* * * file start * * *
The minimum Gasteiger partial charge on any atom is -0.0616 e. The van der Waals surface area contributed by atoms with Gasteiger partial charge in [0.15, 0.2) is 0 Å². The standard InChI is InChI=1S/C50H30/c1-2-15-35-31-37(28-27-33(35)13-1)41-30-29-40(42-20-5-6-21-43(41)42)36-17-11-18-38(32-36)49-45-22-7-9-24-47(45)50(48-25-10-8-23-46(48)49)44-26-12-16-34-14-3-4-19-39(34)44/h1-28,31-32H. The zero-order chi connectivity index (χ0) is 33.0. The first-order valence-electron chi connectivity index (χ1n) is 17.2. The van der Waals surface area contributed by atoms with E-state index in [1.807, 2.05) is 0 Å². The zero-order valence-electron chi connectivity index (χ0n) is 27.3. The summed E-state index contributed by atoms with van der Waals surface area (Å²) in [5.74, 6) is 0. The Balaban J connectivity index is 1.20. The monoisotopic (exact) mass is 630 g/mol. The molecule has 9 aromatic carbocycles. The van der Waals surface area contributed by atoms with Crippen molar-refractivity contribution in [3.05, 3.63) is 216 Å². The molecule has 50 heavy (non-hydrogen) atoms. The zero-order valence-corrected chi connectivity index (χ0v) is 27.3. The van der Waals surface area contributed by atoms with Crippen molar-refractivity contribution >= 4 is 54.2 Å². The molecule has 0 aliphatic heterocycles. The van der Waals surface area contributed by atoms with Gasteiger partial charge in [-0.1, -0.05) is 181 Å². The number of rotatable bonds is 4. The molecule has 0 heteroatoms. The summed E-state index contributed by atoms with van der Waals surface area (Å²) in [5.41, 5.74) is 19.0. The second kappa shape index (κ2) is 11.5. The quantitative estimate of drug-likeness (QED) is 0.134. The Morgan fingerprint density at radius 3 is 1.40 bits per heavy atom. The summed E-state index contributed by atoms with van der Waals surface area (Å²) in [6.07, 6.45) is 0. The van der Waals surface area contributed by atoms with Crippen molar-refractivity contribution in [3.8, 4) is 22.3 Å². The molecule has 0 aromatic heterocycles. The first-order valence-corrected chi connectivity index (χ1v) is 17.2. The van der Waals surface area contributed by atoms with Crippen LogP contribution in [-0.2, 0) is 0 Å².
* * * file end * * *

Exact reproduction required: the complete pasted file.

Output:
The minimum Gasteiger partial charge on any atom is -0.0616 e. The van der Waals surface area contributed by atoms with Gasteiger partial charge in [0.15, 0.2) is 0 Å². The standard InChI is InChI=1S/C50H30/c1-2-15-35-31-37(28-27-33(35)13-1)41-30-29-40(42-20-5-6-21-43(41)42)36-17-11-18-38(32-36)49-45-22-7-9-24-47(45)50(48-25-10-8-23-46(48)49)44-26-12-16-34-14-3-4-19-39(34)44/h1-28,31-32H. The zero-order chi connectivity index (χ0) is 33.0. The first-order valence-electron chi connectivity index (χ1n) is 17.2. The van der Waals surface area contributed by atoms with E-state index in [1.807, 2.05) is 0 Å². The zero-order valence-electron chi connectivity index (χ0n) is 27.3. The summed E-state index contributed by atoms with van der Waals surface area (Å²) in [5.74, 6) is 0. The Balaban J connectivity index is 1.20. The monoisotopic (exact) mass is 630 g/mol. The molecule has 9 aromatic carbocycles. The van der Waals surface area contributed by atoms with Crippen molar-refractivity contribution in [3.05, 3.63) is 216 Å². The molecule has 50 heavy (non-hydrogen) atoms. The zero-order valence-corrected chi connectivity index (χ0v) is 27.3. The van der Waals surface area contributed by atoms with Crippen molar-refractivity contribution >= 4 is 54.2 Å². The molecule has 0 aliphatic heterocycles. The van der Waals surface area contributed by atoms with Gasteiger partial charge in [-0.1, -0.05) is 181 Å². The number of rotatable bonds is 4. The molecule has 0 heteroatoms. The summed E-state index contributed by atoms with van der Waals surface area (Å²) in [5.41, 5.74) is 19.0. The second kappa shape index (κ2) is 11.5. The quantitative estimate of drug-likeness (QED) is 0.134. The Morgan fingerprint density at radius 3 is 1.40 bits per heavy atom. The summed E-state index contributed by atoms with van der Waals surface area (Å²) in [6.07, 6.45) is 0. The van der Waals surface area contributed by atoms with Crippen molar-refractivity contribution in [3.8, 4) is 22.3 Å². The molecule has 0 aromatic heterocycles. The first-order valence-corrected chi connectivity index (χ1v) is 17.2. The van der Waals surface area contributed by atoms with Crippen LogP contribution in [-0.2, 0) is 0 Å².